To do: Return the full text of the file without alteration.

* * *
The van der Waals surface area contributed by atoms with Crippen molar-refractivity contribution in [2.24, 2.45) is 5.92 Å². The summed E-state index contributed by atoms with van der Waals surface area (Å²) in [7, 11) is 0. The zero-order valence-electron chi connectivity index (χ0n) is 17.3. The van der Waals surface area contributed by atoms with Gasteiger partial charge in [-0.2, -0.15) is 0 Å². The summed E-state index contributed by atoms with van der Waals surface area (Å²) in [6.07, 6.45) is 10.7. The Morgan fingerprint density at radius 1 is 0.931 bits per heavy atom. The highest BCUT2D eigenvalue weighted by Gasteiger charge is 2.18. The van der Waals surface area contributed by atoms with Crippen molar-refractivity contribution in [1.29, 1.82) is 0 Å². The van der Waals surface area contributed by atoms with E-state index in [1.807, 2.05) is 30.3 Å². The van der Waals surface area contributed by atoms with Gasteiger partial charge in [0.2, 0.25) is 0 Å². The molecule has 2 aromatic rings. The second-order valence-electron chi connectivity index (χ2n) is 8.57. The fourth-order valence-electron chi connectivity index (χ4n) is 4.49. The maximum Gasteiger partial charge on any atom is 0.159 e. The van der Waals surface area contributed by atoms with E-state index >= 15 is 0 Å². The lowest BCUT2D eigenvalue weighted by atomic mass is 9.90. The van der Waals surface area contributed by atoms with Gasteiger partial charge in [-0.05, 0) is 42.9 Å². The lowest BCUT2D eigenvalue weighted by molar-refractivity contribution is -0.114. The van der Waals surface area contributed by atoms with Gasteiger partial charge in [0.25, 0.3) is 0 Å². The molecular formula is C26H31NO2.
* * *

The van der Waals surface area contributed by atoms with Crippen molar-refractivity contribution in [2.24, 2.45) is 5.92 Å². The summed E-state index contributed by atoms with van der Waals surface area (Å²) in [7, 11) is 0. The zero-order valence-electron chi connectivity index (χ0n) is 17.3. The van der Waals surface area contributed by atoms with Gasteiger partial charge in [-0.2, -0.15) is 0 Å². The summed E-state index contributed by atoms with van der Waals surface area (Å²) in [6.07, 6.45) is 10.7. The Morgan fingerprint density at radius 1 is 0.931 bits per heavy atom. The highest BCUT2D eigenvalue weighted by Gasteiger charge is 2.18. The van der Waals surface area contributed by atoms with Crippen molar-refractivity contribution in [1.29, 1.82) is 0 Å². The van der Waals surface area contributed by atoms with E-state index in [1.807, 2.05) is 30.3 Å². The van der Waals surface area contributed by atoms with Gasteiger partial charge in [0.2, 0.25) is 0 Å². The molecule has 2 aromatic rings. The second-order valence-electron chi connectivity index (χ2n) is 8.57. The fourth-order valence-electron chi connectivity index (χ4n) is 4.49. The maximum Gasteiger partial charge on any atom is 0.159 e. The van der Waals surface area contributed by atoms with E-state index >= 15 is 0 Å². The lowest BCUT2D eigenvalue weighted by atomic mass is 9.90. The van der Waals surface area contributed by atoms with Gasteiger partial charge in [-0.05, 0) is 42.9 Å². The lowest BCUT2D eigenvalue weighted by molar-refractivity contribution is -0.114. The van der Waals surface area contributed by atoms with Gasteiger partial charge in [0.25, 0.3) is 0 Å². The molecular formula is C26H31NO2.